Genus of forty species of epiphytic and terrestrial orchids, originating in central and southern Asia and Australia, there are many hybrids of Cymbidium on the market, with flowers with showy colors. They produce numerous flattened pseudobulbs, linked together by short fleshy rhizomes; each year the plants produce new pseudobulbs, each of them bears a dozen long rigid, ribbon-like, slightly arched, bright green leaves, which can reach 90-100 cm in length. In spring, at the base of the pseudobulbs, a long erect, fleshy stem develops, which bears up to 15-20 large fleshy, white, yellow or pinkish flowers. There are many hybrids on the market, even with small or very large flowers. The flower is generally pale, pastel in color, and has a conspicuously speckled labellum; they remain in bloom for weeks, for this reason they are among the most widespread orchids as cut flowers.
The most common Cymbidium on the market are of Asian origin, and come from the mountainous areas of Central Asia; therefore they love places not too hot, with summer temperatures below 30 ° C, and cool winters; they do not fear short frosts, even if they are usually grown in the apartment or in a cold greenhouse during the winter. To encourage flowering, it is good to grow the plants outdoors, in a cool place, until the first cold winters arrive, so we bring the plant indoors or place it in a place sheltered from frost. Remember to grow in a position that is not excessively sunny, but well-lit and well-ventilated.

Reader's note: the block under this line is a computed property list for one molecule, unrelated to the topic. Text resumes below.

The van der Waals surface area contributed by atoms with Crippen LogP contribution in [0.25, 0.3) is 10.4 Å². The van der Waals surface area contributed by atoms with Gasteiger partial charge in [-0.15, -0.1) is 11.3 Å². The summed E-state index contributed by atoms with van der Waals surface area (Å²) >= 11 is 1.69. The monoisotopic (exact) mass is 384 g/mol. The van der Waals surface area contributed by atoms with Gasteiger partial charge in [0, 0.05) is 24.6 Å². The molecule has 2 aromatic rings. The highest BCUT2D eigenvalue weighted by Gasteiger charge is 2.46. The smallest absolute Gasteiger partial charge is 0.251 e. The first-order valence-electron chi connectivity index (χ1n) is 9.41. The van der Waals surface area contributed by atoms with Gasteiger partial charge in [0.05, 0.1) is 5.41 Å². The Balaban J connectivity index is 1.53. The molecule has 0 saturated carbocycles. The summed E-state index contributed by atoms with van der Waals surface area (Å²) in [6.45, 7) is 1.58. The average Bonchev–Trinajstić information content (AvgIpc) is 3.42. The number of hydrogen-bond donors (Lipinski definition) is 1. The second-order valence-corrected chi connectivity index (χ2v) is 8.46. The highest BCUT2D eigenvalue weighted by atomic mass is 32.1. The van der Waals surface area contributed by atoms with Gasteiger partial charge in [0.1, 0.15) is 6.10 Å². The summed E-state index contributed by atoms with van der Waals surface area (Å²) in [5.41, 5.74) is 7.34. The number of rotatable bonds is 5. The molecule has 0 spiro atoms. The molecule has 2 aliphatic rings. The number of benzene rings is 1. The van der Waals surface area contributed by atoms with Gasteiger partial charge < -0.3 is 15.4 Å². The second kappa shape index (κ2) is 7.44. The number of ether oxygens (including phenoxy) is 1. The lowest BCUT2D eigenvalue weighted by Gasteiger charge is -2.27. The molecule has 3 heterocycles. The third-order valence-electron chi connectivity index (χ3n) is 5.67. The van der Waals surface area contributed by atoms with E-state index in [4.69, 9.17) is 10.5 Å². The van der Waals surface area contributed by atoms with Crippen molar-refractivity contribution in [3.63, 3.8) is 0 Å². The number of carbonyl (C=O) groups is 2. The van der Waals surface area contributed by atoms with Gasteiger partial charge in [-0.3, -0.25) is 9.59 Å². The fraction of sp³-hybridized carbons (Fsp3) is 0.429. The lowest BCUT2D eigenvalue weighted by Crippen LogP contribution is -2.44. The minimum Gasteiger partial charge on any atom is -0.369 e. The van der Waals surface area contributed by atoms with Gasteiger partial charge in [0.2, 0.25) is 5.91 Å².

Cymbidium particularly love sunny exposures, which favor abundant blooms. Too high temperatures can, however, especially in summer, cause discoloration of the leaves and sometimes burns. Full sun is therefore recommended in the middle seasons and sun only in the morning from June to September.